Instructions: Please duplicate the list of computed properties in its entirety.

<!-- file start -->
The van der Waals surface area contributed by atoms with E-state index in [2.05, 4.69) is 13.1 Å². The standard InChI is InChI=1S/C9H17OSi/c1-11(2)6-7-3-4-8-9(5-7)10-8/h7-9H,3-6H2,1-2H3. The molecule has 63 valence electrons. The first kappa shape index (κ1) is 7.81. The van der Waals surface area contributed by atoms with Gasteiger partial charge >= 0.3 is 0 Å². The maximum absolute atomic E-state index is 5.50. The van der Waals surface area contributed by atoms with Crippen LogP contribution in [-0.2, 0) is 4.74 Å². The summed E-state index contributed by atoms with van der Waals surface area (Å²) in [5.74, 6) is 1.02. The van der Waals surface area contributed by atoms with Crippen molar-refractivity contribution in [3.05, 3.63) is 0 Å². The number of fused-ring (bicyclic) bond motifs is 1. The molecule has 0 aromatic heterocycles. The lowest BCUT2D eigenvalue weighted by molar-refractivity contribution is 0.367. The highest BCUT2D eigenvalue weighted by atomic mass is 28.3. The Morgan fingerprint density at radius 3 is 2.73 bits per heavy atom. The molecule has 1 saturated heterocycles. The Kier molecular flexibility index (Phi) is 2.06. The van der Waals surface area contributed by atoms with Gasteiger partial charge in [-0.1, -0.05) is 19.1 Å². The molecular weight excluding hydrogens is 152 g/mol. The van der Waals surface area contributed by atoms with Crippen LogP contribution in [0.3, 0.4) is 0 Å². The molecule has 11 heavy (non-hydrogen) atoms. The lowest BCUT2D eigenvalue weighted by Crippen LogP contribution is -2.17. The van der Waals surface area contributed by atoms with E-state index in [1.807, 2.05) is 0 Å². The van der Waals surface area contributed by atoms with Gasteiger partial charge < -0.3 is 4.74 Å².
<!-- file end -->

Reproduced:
The van der Waals surface area contributed by atoms with E-state index in [2.05, 4.69) is 13.1 Å². The standard InChI is InChI=1S/C9H17OSi/c1-11(2)6-7-3-4-8-9(5-7)10-8/h7-9H,3-6H2,1-2H3. The molecule has 63 valence electrons. The first kappa shape index (κ1) is 7.81. The van der Waals surface area contributed by atoms with Gasteiger partial charge >= 0.3 is 0 Å². The maximum absolute atomic E-state index is 5.50. The van der Waals surface area contributed by atoms with Crippen LogP contribution in [-0.2, 0) is 4.74 Å². The summed E-state index contributed by atoms with van der Waals surface area (Å²) in [5.74, 6) is 1.02. The van der Waals surface area contributed by atoms with Crippen molar-refractivity contribution in [3.05, 3.63) is 0 Å². The number of fused-ring (bicyclic) bond motifs is 1. The molecule has 0 aromatic heterocycles. The lowest BCUT2D eigenvalue weighted by molar-refractivity contribution is 0.367. The highest BCUT2D eigenvalue weighted by atomic mass is 28.3. The Morgan fingerprint density at radius 3 is 2.73 bits per heavy atom. The molecule has 1 saturated heterocycles. The Kier molecular flexibility index (Phi) is 2.06. The van der Waals surface area contributed by atoms with Gasteiger partial charge in [-0.1, -0.05) is 19.1 Å². The molecular weight excluding hydrogens is 152 g/mol. The van der Waals surface area contributed by atoms with Crippen LogP contribution in [0.3, 0.4) is 0 Å². The molecule has 11 heavy (non-hydrogen) atoms. The lowest BCUT2D eigenvalue weighted by Crippen LogP contribution is -2.17. The van der Waals surface area contributed by atoms with E-state index in [1.807, 2.05) is 0 Å². The van der Waals surface area contributed by atoms with Gasteiger partial charge < -0.3 is 4.74 Å².